Jonathan Wright’s seamless English rendering does full justice to the original, exhibiting a sureness of touch that fully captures the spirit of the Arabic version. Although the particular cultural context of the work will be unfamiliar to many English-speaking readers, Wright’s ‘page-turner’ translation has a universal appeal, and it is difficult not to be moved by the predicament of the narrator, with his dual identity of Isa and José, as he comes to terms with the reality of life in Kuwait.

Film about Syrian Poet and translator Mamdouh Adwan

was born in Hama in Syria. He was a prolific writer, poet, playwright and critic, publishing his first collection of poetry, al-Dhul al-Akhdhar [The Green Shadow] in 1967 and since then 17 further collections. He also published two novels, twenty-four plays, translated twenty-three books from English, including the Iliad, the Odyssey and a biography of George Orwell, and wrote a number of television series.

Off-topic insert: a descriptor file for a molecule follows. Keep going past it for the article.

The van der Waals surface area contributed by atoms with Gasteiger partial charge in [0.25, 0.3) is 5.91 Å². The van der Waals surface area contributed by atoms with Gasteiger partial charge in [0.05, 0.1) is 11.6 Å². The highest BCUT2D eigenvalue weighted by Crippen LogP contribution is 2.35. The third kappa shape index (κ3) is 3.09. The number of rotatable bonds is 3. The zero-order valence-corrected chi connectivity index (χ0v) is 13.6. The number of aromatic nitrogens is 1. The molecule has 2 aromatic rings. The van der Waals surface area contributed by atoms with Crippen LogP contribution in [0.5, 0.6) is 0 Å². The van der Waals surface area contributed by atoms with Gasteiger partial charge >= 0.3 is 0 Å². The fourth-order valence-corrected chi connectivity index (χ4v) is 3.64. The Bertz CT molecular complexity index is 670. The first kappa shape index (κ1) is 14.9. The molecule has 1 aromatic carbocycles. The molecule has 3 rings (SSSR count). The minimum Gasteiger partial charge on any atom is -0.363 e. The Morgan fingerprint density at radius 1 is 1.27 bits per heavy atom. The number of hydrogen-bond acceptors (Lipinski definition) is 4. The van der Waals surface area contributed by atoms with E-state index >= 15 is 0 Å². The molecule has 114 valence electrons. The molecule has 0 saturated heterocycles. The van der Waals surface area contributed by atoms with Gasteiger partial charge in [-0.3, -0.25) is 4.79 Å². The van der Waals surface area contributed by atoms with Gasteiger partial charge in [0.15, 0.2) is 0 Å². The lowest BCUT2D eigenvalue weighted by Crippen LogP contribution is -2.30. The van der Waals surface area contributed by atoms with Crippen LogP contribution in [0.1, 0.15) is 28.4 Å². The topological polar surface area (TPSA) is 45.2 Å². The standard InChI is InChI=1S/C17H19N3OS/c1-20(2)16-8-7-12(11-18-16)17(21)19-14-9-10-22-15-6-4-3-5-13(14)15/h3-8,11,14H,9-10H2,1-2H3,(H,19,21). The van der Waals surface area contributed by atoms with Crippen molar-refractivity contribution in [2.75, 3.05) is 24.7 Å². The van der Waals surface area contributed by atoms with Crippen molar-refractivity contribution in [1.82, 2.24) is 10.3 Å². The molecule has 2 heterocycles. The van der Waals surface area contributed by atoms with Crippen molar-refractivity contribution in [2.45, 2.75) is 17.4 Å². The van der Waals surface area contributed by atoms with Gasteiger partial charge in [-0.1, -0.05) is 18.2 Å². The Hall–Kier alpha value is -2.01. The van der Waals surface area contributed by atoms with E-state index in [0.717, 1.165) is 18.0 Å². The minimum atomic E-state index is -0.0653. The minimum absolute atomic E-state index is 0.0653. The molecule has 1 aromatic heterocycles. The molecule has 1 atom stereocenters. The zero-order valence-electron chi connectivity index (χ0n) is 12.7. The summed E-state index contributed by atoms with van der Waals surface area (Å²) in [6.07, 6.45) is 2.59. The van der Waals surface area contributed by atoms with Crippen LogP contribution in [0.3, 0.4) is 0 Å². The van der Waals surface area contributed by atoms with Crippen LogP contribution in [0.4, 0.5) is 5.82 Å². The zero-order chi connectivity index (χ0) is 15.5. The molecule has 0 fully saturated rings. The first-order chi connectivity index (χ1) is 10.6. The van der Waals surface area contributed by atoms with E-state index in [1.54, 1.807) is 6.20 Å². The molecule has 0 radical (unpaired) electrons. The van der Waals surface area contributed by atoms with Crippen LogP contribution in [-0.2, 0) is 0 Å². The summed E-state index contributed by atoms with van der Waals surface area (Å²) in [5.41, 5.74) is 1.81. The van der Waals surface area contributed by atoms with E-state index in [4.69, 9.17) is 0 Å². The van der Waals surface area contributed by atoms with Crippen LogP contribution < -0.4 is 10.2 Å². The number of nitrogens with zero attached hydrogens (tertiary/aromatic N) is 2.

One Sky A short story by Palestinian writer Liana Badr

I named him Robin, based on the assurances of our bird-loving neighbour. When I expressed my doubt about the name due to the incomplete red ruff on his neck feathers, he told me: “This is a young bird. The full red has not yet appeared on his feathers.”

Playing with the Clouds by Iraqi writer Ali Bader

Soon after finishing the pizza, he turned on the TV to a porn channel to kill time. The only thing available in this country was porn channels, and there was a store just around the corner that would give you access to any channel for a little bit of money. Most of the owner’s customers were among the Islamists who had issued a fatwa that looking at non-Muslim women was OK